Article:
James Gray - Concise Bible Commentary
Now it came to pass in the third year of Hoshea son of Elah king of Israel, that Hezekiah the son of Ahaz king of Judah began to reign.2 Kings 18:1-20:21
JUDAH UNDER HEZEKIAH
A SUMMARY OF THE REIGN (2 Kings 18:1-8)
For a more extensive history of this good reign compare 2 Chronicles 29-32, and also Isaiah 36-39. In the first eight verses we have the usual summary like that of Ahaz (16:1-4), after which follows in detail the chief events of the reign. The summary contains the age and period of the king (2 Kings 18:1-2); his attitude toward the true worship (2 Kings 18:3-4); a reference to the spirit animating his life and conduct (2 Kings 18:5-6); and in consequence the successes attained over foreign enemies (2 Kings 18:7-8).
Note his enviable distinction (2 Kings 18:5) and the cause of it (2 Kings 18:4).
SENNACHERIB’S INVASION (2 Kings 18:13-35)
The intervening verses (2 Kings 18:9-12) recapitulating Israel’s captivity are probably inserted for the sake of contrast. Had the kings of Israel been as faithful to Jehovah as this king of Judah was, that calamity would not have overtaken them as it did not overtake him.
Sennacherib is on a tour of conquest against Egypt, Assyria’s great rival for world dominion, and takes Jerusalem en route. At first Hezekiah tries to make terms (2 Kings 18:13-16), which Sennacherib accepts and then wantonly disregards. While he proceeds on Egypt he detaches a force to attack Jerusalem (2 Kings 18:17).
The language of Rabshakeh is insulting throughout. His claim to be acting for Jehovah (2 Kings 18:25) is pure assumption as the event shows. Eliakim’s protest (2 Kings 18:26) was a blunder in that it encouraged him to greater boldness in seeking to influence the rank and file (2 Kings 18:28-35).
THE APPEAL TO JEHOVAH (2 Kings 19:1-37)
Rabshakeh did not commence the siege immediately, but joined the main army again at Libnah (2 Kings 19:18), to which place Sennacherib retired on the approach of the Egyptian king (2 Kings 19:9). Another attempt is made to move Hezekiah, this time by a letter, but as before he appealed to Jehovah through the prophet, he now does so directly through his own prayer (2 Kings 19:14-19), and is answered through the prophet (2 Kings 19:20-34).
This answer contains (1) a rebuke of Sennacherib’s boast (2 Kings 19:21-24); (2) a refutation of his self-assertion (2 Kings 19:25-28); (3) an encouragement to Judah and Hezekiah (2 Kings 19:29-31); and (4) the divine decree in regard to the crisis (2 Kings 19:32-34).
The execution of the decree brings to mind such modern parallels as the destruction of the Spanish Armada by the storm, and the breaking up of the French army before Moscow when in one memorable night, twenty thousand horses perished of frost.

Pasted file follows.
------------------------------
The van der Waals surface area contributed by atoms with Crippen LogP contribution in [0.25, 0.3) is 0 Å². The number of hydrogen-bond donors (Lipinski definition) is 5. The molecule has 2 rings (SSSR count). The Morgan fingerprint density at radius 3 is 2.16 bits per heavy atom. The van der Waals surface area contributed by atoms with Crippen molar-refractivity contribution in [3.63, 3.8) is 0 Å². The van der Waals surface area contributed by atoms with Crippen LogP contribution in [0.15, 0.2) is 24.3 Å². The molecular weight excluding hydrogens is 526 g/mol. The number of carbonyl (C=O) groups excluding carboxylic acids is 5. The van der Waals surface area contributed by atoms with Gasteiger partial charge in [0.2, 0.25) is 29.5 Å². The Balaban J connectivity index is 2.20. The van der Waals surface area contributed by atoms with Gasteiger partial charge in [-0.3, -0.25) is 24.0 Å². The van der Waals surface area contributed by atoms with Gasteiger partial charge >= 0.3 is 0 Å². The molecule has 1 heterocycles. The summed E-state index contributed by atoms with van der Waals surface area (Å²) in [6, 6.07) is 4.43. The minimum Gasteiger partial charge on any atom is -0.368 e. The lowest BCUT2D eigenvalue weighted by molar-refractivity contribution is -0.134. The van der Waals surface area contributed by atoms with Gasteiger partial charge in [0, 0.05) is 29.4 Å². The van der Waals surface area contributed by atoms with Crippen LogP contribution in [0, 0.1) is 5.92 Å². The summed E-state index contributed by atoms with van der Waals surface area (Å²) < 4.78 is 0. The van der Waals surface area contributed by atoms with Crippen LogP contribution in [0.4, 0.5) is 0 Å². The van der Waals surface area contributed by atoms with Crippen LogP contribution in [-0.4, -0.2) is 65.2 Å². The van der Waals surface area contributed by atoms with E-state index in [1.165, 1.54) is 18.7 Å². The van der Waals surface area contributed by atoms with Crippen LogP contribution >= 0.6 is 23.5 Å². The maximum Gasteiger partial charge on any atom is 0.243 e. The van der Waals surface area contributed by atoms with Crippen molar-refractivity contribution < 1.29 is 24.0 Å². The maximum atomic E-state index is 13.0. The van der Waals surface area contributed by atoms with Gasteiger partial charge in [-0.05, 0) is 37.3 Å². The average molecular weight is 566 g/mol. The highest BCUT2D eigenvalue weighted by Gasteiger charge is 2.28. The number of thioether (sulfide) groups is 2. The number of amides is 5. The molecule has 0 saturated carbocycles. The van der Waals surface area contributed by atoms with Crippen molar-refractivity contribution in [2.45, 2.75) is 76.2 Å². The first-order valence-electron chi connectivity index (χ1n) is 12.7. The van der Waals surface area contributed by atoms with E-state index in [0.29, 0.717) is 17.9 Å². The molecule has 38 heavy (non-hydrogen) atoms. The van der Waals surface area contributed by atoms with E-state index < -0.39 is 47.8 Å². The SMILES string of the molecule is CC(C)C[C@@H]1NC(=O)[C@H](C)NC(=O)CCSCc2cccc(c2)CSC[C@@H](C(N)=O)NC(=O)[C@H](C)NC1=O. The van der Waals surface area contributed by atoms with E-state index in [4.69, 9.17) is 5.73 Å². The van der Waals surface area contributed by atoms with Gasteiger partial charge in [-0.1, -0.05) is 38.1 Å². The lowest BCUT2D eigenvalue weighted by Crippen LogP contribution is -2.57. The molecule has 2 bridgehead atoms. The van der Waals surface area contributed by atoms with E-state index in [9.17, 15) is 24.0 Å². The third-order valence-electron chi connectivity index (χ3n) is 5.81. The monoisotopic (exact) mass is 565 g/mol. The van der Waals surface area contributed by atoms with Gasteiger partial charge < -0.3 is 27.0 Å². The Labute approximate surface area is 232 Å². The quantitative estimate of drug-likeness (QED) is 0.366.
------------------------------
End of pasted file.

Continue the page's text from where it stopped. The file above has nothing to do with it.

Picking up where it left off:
HEZEKIAH’S SICKNESS AND RECOVERY (2 Kings 20:1-11)
It seemed to the king that he must have displeased God to be cut off in early manhood (see Proverbs 10:27), hence his words (2 Kings 20:3).
Figs were the ordinary remedy for boils (2 Kings 20:7) but the prophet did not order their application until he was assured of the divine help. It was God, and not the figs that healed, just as is always the case in every remedy for bodily ills.
It does not seem wrong for Hezekiah to ask a sign in view of Isaiah’s words to Ahaz (Isaiah 7:11).
The reversal of the shadow on the sundial (2 Kings 20:11) only can be regarded either as a miracle or myth, and as far as the true believer in the Bible is concerned, the former is accepted without seeking impossible explanations.
AN UNHOLY ALLIANCE (2 Kings 20:12-21)
Babylon at this time was trying to free herself from Assyrian supremacy, and when Sennacherib suffered so serious a calamity seemed an opportune moment for a forward movement. This doubtless reveals the reason for this embassy to Hezekiah with whom it was hoped to form an alliance. It also explains the latter’s object in showing them his riches and strength (2 Kings 20:13), which was not only a political blunder but an act of unbelief towards God. Hence the rebuke (2 Kings 20:16-18). Instead of help from Babylon that nation would at length prove Judah’s ruin. This would not be on account of Hezekiah’s fault alone, but because the whole nation had incurred guilt similar to his, and would continue to do so even in a greater degree.
1. Have you read the parallel Scriptures in this case?
2. Rehearse the four outline facts constituting the summary of this reign.
3. What special form of idolatry is here mentioned?
4. What two strong nations were rivals for world dominion at this time?
5. Analyze Jehovah’s answer to Sennacherib’s boast.
6. What practical lessons are here taught about divine healing?
7. Give what appears to be the true reason for the Babylonian embassy.